Home News City residents desperate for ‘permanent solution’ to water woes

City residents desperate for ‘permanent solution’ to water woes


Residents and businesses in Kimberley say they have made the necessary preparations for the planned water shutdown that started last night and will last until Monday.

A Colville resident making busy with filling up bottles and buckets in preparation for the water shutdown. Picture: Soraya Crowie

RESIDENTS and businesses in Kimberley have indicated that although it is an inconvenience and safety risk, they have made the necessary preparations for the planned water shutdown that started last night and will last until Monday.

Colville and Floors residents who do not own JoJo tanks at their homes, said that their wish is for Sol Plaatje Municipality to fix the city’s water supply infrastructure permanently.

The municipality informed residents that a planned water shutdown will be in effect until Monday in order to conduct repair work on four major leaks on the bulk water pipeline.

A resident from Colville, who lives in a two-room shanty with 11 family members, said they have no space to store their buckets of water.

“I am staying inside the shank with my husband and our three minor children. My deceased sister’s children are also living with us. I took my sister’s children after she died and they had nowhere else to go. My youngest sister and her husband and their two children are also living with us.

“We are cramped inside the shack and it has already been a challenge to fit all of us into this shack. When I heard of the water shutdown, I felt deflated because I knew we would once again have to fill up our buckets in order to have water to drink and wash,” she said.

She added that the buckets of water are a safety hazard to the younger children inside the shanty.

“We do not have rooms or high cupboards where we can put the buckets. Some of the buckets had to be stored outside the shack. It is a huge danger as we have to keep a watchful eye on the smaller children as they love to play with the water. We do not want a situation where one of them falls into a bucket and drowns.”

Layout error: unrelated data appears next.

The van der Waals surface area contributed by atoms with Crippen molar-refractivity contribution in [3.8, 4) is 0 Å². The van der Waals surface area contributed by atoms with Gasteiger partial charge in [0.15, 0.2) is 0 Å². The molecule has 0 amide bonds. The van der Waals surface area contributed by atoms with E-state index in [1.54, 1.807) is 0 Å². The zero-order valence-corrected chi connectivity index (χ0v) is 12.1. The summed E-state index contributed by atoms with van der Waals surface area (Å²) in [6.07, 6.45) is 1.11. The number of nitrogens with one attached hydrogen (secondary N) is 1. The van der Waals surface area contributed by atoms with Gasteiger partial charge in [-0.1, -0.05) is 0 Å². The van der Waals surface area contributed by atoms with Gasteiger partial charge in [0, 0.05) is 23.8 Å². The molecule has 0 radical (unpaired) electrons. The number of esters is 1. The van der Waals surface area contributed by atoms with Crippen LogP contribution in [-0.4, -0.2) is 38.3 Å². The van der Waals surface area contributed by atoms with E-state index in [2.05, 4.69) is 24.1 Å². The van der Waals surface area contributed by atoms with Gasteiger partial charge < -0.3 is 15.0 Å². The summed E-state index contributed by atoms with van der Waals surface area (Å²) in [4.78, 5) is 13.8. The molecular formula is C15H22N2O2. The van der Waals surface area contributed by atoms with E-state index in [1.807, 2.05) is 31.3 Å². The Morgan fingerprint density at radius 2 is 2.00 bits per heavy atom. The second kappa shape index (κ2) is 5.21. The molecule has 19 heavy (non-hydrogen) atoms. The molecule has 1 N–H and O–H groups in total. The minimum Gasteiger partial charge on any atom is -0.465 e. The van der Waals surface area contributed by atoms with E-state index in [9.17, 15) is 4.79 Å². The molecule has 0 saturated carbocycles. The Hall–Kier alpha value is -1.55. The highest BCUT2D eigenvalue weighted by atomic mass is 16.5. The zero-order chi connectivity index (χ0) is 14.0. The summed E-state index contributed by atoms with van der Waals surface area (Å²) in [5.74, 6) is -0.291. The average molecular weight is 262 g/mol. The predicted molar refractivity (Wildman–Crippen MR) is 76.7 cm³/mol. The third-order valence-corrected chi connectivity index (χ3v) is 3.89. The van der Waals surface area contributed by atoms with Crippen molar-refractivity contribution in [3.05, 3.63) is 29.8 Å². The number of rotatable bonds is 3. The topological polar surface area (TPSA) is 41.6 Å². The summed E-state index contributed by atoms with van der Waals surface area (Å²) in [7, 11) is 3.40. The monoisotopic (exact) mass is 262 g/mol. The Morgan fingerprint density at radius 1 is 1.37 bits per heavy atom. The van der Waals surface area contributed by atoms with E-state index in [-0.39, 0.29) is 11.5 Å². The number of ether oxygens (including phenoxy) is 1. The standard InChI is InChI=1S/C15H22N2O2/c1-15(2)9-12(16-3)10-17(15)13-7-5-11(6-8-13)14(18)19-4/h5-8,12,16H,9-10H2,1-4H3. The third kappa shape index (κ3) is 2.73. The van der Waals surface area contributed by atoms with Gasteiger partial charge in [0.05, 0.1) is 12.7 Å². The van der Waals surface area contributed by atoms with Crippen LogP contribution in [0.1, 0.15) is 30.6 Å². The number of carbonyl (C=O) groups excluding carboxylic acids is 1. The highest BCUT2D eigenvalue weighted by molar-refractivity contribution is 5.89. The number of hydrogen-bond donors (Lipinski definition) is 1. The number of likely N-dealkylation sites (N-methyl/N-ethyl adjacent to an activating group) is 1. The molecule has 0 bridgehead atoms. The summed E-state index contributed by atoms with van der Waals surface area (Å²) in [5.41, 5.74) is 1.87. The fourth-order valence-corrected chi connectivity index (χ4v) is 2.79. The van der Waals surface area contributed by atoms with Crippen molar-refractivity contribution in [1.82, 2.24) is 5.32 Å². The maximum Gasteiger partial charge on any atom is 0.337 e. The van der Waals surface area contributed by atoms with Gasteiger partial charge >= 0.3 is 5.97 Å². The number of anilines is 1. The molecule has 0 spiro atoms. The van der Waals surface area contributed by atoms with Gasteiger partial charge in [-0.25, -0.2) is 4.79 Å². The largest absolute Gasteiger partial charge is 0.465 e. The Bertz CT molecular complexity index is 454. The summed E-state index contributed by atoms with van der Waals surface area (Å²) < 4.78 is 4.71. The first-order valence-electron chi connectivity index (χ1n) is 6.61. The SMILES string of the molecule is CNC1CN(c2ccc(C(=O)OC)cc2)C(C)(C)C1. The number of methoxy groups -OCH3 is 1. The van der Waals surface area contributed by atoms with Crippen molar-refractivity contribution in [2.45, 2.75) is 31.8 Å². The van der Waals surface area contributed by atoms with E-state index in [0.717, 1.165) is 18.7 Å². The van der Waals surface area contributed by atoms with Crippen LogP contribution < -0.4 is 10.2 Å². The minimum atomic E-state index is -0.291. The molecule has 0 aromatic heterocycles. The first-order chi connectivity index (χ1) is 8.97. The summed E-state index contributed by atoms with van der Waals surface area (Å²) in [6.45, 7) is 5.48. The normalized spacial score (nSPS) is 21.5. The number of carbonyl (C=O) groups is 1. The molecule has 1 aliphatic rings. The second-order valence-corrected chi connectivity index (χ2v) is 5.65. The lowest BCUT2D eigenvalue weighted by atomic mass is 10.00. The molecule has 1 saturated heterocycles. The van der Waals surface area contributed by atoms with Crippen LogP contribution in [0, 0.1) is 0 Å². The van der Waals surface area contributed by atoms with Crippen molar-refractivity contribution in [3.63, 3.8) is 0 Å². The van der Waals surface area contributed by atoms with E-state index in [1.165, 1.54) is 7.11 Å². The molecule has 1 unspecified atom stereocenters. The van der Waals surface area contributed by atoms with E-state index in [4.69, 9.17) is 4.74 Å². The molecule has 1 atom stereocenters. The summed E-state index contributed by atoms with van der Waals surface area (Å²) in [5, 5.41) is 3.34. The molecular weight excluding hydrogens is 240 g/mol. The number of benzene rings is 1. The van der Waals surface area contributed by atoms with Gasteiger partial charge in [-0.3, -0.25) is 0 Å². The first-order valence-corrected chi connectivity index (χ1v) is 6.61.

A local early childhood centre in Floors said the water shutdown makes looking after young children very challenging.

“Children are already constantly busy and one has to keep an eye on them at all times. Having a big group of little children means constant cleaning. The children play and dirty themselves. One needs running water to deal with some of the things you need to clean at the crèche. Many of the children are still in the process of potty training and they have to get into the habit of going to the bathroom.

“Having no running water interrupts the learning processes on the importance of hygiene and cleanliness. Having buckets of water standing idle is also a dangerous invitation to young children,” the ECD practitioner said.

“We have decided that we will be open on Friday, but we are not certain about whether we will be open on Monday. We know the water usually returns late and we cannot take the risk of having the children among these buckets.”

Many residents and businesses have indicated that the water shutdown has placed a burden on them.